Skip Navigation

Cloaked Official

Egyptian, Classical, Ancient Near Eastern Art

On View: Old Kingdom to 18th Dynasty, Egyptian Galleries, 3rd Floor
The Twelfth and early Thirteenth Dynasties comprised one of the most creative artistic epochs in Egyptian history. Artists introduced many new sculptural forms—some that continued for centuries and others that were soon abandoned.

One of the period’s most dramatic and long-lasting innovations was the cloaked statue. The cloak symbolized the god Osiris, whose corpse was wrapped tightly in bandages and who was eventually reborn to everlasting life. Individuals shown with their bodies shrouded in a thick mantle thus expressed the wish to be reborn following their own physical deaths.
MEDIUM Quartzite
  • Place Made: Egypt
  • DATES ca. 1759–1675 B.C.E.
    DYNASTY early Dynasty 13
    PERIOD Middle Kingdom
    DIMENSIONS 27 1/2 in. (69.8 cm) Base: 4 3/4 x 16 1/4 x 16 3/4 in. (12 x 41.3 x 42.5 cm)  (show scale)
    CREDIT LINE Charles Edwin Wilbour Fund
    CATALOGUE DESCRIPTION Red-brown (with tinge of purple) quartzite statue of a man seated with legs folded under him, and wearing long plain cloak clasped in right hand, the left hand extended against breast, flat. Rippled wig with flaring sides and pointed ends, the face a portrait. High, almost square base with incomplete inscription across front top. Name lost. Condition: Upper half of statue virtually intact, nose chipped as are one point of wig, upper right arm and tips of fingers. Lower half of statue (from elbows down) in poor condition. Second half of inscription with title and name lost. Base is in about five pieces.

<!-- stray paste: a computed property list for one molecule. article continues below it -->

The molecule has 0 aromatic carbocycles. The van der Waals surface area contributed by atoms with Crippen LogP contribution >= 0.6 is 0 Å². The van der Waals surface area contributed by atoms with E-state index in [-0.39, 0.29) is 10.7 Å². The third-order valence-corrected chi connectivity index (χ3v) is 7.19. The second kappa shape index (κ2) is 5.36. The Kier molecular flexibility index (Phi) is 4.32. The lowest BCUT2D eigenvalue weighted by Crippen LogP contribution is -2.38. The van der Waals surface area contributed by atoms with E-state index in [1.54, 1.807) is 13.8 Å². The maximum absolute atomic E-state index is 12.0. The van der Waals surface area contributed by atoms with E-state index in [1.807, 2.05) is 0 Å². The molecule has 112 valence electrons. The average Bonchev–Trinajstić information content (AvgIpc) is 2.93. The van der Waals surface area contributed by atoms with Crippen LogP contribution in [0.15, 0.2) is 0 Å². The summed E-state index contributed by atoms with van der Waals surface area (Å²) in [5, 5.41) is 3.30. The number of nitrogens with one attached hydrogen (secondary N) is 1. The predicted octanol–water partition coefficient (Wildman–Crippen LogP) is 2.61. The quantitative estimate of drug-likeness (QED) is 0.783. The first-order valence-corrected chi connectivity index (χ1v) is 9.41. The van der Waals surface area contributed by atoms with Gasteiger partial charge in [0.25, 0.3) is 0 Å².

MUSEUM LOCATION This item is on view in Old Kingdom to 18th Dynasty, Egyptian Galleries, 3rd Floor
    CAPTION Cloaked Official, ca. 1759–1675 B.C.E. Quartzite, 27 1/2 in. (69.8 cm). Brooklyn Museum, Charles Edwin Wilbour Fund, 62.77.1. Creative Commons-BY (Photo: , CUR.62.77.1_NegH2_print_bw.jpg)
    IMAGE CUR.62.77.1_NegH2_print_bw.jpg., 2016
    "CUR" at the beginning of an image file name means that the image was created by a curatorial staff member. These study images may be digital point-and-shoot photographs, when we don\'t yet have high-quality studio photography, or they may be scans of older negatives, slides, or photographic prints, providing historical documentation of the object.
    RIGHTS STATEMENT Creative Commons-BY
    You may download and use Brooklyn Museum images of this three-dimensional work in accordance with a Creative Commons license. Fair use, as understood under the United States Copyright Act, may also apply. Please include caption information from this page and credit the Brooklyn Museum. If you need a high resolution file, please fill out our online application form (charges apply). For further information about copyright, we recommend resources at the United States Library of Congress, Cornell University, Copyright and Cultural Institutions: Guidelines for U.S. Libraries, Archives, and Museums, and Copyright Watch. For more information about the Museum's rights project, including how rights types are assigned, please see our blog posts on copyright. If you have any information regarding this work and rights to it, please contact
    Not every record you will find here is complete. More information is available for some works than for others, and some entries have been updated more recently. Records are frequently reviewed and revised, and we welcome any additional information you might have.